The (Mini-)Revolution was just Televised

Brian Leon just wrote an insightful piece on netroots activism over at his blog. He used Alabama Libertarian Party gubernatorial candidate Loretta Nall as his case-in-point. He clearly understands the mechanics of Internet activism, as provided here:

Netroots political support in elections is becoming more important now. Originally just mere commentary pages on the state of local and national elections, coalescing communities like on Daily Kos or Red State or noted political pundits like Atrios can rally support behind a candidate and provide a conduit for funding and logistical support from all across the nation. Through constant blogging of commentary and event notifications, they can heighten a candidate’s profile to the point that traditional media, which people still get most of their information from, start to notice a candidate and increase the awareness of the candidate throughout the community.

His timing couldn’t have been better, as Loretta Nall hit the mainstream media the previous day specifically because of her Internet activities. As a result of her Flash for Cash campaign, Nall was a guest on the Alan Colmes Show last night. She was also the number one search on Technorati’s blog ranking service. MS-NBC covered Nall’s Internet campaign yesterday on national television.

Nall missed watching the television coverage and we can’t find it on the MS-NBC site, Google News, or with a LexisNexis search. We believe she was covered on Alison Stewart’s “The Most” between 3 and 3:30 PM EST. However, we do have two accounts of the coverage provided. The first came from an e-mail of a mutual friend and colleague in the drug policy reform movement. Here’s her take:

MSNBC just did a piece on you by the senior producer on how influential your website has been on the debate on the drug policy debate!!!! I’m watching it in the bank and you got a couple of smiles in support.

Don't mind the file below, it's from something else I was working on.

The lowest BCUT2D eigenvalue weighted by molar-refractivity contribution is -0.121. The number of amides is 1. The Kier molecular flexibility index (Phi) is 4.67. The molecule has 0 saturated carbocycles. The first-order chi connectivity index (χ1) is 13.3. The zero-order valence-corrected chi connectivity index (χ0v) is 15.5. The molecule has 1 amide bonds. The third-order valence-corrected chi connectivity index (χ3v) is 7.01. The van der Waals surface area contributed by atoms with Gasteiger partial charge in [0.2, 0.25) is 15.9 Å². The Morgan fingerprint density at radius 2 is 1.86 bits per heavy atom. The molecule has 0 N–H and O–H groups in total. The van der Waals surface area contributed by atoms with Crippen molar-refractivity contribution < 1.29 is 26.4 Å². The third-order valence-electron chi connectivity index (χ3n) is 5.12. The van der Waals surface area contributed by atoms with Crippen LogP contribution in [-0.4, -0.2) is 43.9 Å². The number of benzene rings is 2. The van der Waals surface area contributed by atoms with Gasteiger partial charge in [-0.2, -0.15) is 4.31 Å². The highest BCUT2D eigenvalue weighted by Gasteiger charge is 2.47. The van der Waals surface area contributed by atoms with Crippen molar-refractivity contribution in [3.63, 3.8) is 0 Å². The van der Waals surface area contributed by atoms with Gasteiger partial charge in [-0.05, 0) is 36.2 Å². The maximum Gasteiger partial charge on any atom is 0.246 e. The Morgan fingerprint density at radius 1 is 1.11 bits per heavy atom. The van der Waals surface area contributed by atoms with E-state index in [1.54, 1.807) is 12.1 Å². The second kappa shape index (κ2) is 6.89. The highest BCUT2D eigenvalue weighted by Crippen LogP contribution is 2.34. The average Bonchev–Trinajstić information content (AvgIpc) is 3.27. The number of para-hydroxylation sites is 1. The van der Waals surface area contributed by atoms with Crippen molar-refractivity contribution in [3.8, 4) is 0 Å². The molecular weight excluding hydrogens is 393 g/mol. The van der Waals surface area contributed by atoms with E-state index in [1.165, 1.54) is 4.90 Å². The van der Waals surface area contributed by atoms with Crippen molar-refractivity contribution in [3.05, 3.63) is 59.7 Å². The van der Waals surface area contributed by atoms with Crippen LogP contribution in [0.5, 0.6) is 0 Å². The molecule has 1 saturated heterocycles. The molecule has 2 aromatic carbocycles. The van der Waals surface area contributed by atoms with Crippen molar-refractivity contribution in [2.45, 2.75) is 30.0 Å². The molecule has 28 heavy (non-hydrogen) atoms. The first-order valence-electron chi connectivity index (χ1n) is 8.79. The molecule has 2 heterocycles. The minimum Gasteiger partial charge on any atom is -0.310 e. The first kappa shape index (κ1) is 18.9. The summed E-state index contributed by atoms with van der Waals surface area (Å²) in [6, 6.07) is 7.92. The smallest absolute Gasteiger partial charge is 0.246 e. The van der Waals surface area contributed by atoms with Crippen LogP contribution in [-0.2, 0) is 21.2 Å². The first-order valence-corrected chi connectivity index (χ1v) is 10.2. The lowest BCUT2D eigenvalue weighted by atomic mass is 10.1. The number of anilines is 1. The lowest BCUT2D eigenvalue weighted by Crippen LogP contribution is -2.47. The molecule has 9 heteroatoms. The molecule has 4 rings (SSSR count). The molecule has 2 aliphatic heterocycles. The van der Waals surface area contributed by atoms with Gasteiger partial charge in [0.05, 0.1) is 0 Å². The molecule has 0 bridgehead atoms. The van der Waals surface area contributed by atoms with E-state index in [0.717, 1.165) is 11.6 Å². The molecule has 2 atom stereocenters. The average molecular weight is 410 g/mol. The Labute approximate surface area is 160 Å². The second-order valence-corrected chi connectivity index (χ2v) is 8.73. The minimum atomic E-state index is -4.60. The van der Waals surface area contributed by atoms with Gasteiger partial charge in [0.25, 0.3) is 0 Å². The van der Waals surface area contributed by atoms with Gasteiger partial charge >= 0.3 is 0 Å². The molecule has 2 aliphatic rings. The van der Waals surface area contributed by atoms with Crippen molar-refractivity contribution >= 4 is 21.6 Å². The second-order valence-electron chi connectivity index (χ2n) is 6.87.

Another view of the coverage is a consolidation of cell phone calls both Nall and I received.

They covered Loretta’s campaign for governor on television, talking about her website, fundraising campaign and the controversy surrounding it.

As near as we can tell, they covered her Technorati position, several of her websites, and this more critical view of her campaign.

Since Leon was absolutely correct about Internet exposure leading to a greater level of MSM coverage, let’s take a look at his next few sentences:

However, it is too easy to say that netroots candidacy can be sustained by the Internet alone. Tried and true methods of getting out the vote still are important.

Leon is still correct. If you don’t believe me, just ask Howard Dean.

Nall will definitely appear as a refreshing contrast to the other candidates. Yet, she is not officially on the ballot as she requires 42,000 signatures to be turned into the state’s election board to qualify. If she does acquire that many signatures and holds onto them through the November election then she has already made an impression on the state’s political structure.

Nall still needs a large chunk of signatures over the next four weeks to get on the ballot. She’s facing a problem I’ve faced before: Marjuana activists don’t contribute money (or meaningful volunteer time) at nearly the same rate that people do for economic or other issues. It would seem a shame to see the media she has already obtained and is likely to continue to obtain be wasted because she ran $10,000 or $20,000 short on a ballot access drive.